McMillan: Dear CSU students: Please stop breaking things

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Collegian | Chloe Leline

(Graphic illustration by Chloe Leline | The Collegian)

Adah McMillan, Collegian Columnist

Editor’s Note: All opinion section content reflects the views of the individual author only and does not represent a stance taken by The Collegian or its editorial board.

On April 8, Colorado State University students got an email from Housing & Dining Services notifying us of how much damage we’ve done to residential facilities: $60,000 worth. With around 150 reported incidents of this damage, that’s an average of $400 per incident.

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$60,000 is more than out-of-state tuition and board. $60,000 is more than the average American salary. $60,000 is ridiculous, and we’re not even done with this school year. Apparently, we have some pretty pathetic self-control when it comes to not breaking stuff. 

The email says the insane amount of damage is “likely due to only a few who are not doing their part in upholding the Principles of Community, and they impact everyone in our residential community — residents as well as staff.”

For those who don’t read any signs on campus and need a reminder, the Principles of Community are inclusion, integrity, respect, service and social justice. Notice that the Principles of Community do not include the value of taking your feelings out on campus services.

We do pay a lot of money to go here, but that doesn’t justify ruining community resources. We have not yet advanced to the stage of civilization when robots clean up everything for us. Real people — often our own classmates — are cleaning up the messes we make, and I bet they’d really appreciate it if we made fewer messes.

“Our staff have had to dedicate more energy than ever on unplanned, high-intensity tasks like supporting residents through incidents of bias as well as cleanup and repair of physical destruction,” the email said.

“Bystanders are always partially responsible for bad things that happen, so if you see someone vandalizing, try to stop them or report them to residential staff. We need to create a community in which vandalism isn’t tolerated.”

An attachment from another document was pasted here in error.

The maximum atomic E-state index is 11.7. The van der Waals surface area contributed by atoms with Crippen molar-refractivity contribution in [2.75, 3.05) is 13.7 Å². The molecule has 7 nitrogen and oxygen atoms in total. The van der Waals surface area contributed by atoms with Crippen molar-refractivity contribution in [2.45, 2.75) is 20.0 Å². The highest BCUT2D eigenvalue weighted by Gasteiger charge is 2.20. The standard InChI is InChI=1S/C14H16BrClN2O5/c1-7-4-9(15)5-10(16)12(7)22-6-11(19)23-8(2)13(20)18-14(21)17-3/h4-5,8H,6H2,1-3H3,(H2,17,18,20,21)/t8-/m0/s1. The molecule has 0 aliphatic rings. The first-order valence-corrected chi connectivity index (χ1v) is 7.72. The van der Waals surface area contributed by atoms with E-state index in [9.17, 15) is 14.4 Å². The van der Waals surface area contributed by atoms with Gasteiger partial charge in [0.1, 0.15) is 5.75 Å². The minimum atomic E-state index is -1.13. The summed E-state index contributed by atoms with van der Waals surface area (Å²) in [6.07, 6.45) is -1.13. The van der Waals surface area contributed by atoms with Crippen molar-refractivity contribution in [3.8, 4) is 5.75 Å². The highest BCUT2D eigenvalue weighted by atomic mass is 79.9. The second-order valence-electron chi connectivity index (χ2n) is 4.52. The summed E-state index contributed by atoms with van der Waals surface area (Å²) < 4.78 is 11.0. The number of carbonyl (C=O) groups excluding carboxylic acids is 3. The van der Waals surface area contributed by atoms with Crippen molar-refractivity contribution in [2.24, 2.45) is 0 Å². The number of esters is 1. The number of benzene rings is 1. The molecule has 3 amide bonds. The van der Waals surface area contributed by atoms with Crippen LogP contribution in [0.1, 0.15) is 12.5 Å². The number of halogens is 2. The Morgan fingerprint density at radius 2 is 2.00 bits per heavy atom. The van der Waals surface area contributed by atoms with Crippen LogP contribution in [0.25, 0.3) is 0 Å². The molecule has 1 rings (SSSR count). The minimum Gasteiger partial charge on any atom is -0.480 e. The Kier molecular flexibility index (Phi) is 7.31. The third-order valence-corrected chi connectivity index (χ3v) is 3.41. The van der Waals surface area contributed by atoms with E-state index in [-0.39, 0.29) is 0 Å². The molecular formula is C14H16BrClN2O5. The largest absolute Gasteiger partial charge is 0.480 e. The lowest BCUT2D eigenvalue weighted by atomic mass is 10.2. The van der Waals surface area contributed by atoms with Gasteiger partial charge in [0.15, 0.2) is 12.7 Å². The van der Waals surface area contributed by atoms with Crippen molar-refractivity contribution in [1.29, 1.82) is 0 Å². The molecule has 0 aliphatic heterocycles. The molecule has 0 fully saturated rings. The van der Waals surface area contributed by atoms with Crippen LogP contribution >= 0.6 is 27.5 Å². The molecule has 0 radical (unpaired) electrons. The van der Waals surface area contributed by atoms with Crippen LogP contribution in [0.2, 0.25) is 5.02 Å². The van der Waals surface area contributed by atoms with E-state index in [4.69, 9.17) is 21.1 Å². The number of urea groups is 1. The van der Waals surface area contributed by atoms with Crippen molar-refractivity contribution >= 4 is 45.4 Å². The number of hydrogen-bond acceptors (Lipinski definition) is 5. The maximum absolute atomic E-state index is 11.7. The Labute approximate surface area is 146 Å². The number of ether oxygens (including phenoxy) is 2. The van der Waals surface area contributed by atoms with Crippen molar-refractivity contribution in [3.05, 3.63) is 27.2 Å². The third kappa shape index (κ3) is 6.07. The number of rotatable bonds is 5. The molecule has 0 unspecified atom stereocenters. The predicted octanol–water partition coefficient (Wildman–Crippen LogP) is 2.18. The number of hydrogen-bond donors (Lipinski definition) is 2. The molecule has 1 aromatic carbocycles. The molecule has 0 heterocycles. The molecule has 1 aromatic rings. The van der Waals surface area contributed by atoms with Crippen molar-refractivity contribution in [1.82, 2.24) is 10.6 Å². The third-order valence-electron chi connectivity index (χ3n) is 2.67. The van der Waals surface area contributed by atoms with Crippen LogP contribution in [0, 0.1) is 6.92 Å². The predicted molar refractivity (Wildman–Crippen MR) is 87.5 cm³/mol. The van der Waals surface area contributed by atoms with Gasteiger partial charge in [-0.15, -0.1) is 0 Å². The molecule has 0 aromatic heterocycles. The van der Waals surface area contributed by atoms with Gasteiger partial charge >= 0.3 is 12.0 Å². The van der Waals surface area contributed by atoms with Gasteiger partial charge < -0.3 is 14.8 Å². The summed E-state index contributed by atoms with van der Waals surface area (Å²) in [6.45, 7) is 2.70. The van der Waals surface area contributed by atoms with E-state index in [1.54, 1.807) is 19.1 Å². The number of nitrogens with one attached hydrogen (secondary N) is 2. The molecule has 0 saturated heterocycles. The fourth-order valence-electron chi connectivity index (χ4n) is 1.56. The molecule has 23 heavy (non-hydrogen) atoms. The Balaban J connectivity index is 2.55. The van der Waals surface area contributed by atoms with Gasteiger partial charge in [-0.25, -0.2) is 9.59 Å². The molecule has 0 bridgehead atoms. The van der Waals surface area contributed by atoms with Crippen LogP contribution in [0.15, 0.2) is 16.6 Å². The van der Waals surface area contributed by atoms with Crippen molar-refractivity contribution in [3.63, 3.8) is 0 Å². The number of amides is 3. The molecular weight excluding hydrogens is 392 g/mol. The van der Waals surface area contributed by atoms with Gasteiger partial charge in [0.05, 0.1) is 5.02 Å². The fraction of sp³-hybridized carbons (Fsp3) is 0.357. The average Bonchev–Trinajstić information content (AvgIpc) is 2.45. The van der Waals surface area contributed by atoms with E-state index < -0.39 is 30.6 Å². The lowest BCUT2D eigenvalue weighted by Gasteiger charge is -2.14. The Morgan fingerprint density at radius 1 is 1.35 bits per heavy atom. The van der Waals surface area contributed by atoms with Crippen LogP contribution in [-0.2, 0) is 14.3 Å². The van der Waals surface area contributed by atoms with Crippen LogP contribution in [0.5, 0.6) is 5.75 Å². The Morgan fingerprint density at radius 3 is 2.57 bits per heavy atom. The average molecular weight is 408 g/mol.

I get that this is most students’ first time away from home, and you want to exercise your freedom, but this is still college. We’re primarily here to study and learn. Have some class and self-control. 

One person’s act of vandalism might not be a ton of damage, but when that adds up, we start losing privileges. The email says, “We are … on the verge of having to close certain common areas that students frequent, like some study lounges, due to ongoing destruction within the space.”

In addition to refraining from vandalizing ourselves, we need to encourage each other to not do it. Bystanders are always partially responsible for bad things that happen, so if you see someone vandalizing, try to stop them or report them to residential staff. We need to create a community in which vandalism isn’t tolerated. 

If you feel the irrepressible need to vandalize deep within your soul, visit a rage room. For the low price of $30 (much less than $400), you can buy 20 minutes of destruction at the Shatter Rage Room, a local gem found at 101 E. Stuart St. If you run with an especially disastrous crowd, you can purchase a group package and break things with your best friends.

If you don’t have $30 to spare and can’t afford a rage room session or normal therapy, try meditation — or if that’s not your vibe, punch a pillow. Anything is good as long as you don’t destroy the school and community property.

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It would also be nice if people would stop setting off car alarms in the middle of the night, but I guess I can’t be too picky. 

Reach Adah McMillan at letters@collegian.com or on Twitter @mcadahmillan.